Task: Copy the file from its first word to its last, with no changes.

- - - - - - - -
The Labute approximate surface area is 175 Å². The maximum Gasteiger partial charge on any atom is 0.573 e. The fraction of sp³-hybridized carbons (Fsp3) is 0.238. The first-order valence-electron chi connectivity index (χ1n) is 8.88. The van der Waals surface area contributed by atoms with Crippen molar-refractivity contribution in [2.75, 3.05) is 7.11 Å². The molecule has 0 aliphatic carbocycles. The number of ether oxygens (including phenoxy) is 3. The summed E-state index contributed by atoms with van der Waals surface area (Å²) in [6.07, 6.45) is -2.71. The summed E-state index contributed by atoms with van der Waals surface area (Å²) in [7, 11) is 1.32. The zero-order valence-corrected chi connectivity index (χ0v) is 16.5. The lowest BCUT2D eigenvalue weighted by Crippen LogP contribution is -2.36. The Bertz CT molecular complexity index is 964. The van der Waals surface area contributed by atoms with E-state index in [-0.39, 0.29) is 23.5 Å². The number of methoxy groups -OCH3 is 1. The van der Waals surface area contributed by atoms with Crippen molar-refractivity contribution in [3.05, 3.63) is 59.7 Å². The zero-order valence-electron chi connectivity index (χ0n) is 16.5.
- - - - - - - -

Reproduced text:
The Labute approximate surface area is 175 Å². The maximum Gasteiger partial charge on any atom is 0.573 e. The fraction of sp³-hybridized carbons (Fsp3) is 0.238. The first-order valence-electron chi connectivity index (χ1n) is 8.88. The van der Waals surface area contributed by atoms with Crippen molar-refractivity contribution in [2.75, 3.05) is 7.11 Å². The molecule has 0 aliphatic carbocycles. The number of ether oxygens (including phenoxy) is 3. The summed E-state index contributed by atoms with van der Waals surface area (Å²) in [6.07, 6.45) is -2.71. The summed E-state index contributed by atoms with van der Waals surface area (Å²) in [7, 11) is 1.32. The zero-order valence-corrected chi connectivity index (χ0v) is 16.5. The lowest BCUT2D eigenvalue weighted by Crippen LogP contribution is -2.36. The Bertz CT molecular complexity index is 964. The van der Waals surface area contributed by atoms with E-state index in [-0.39, 0.29) is 23.5 Å². The number of methoxy groups -OCH3 is 1. The van der Waals surface area contributed by atoms with Crippen molar-refractivity contribution in [3.05, 3.63) is 59.7 Å². The zero-order valence-electron chi connectivity index (χ0n) is 16.5.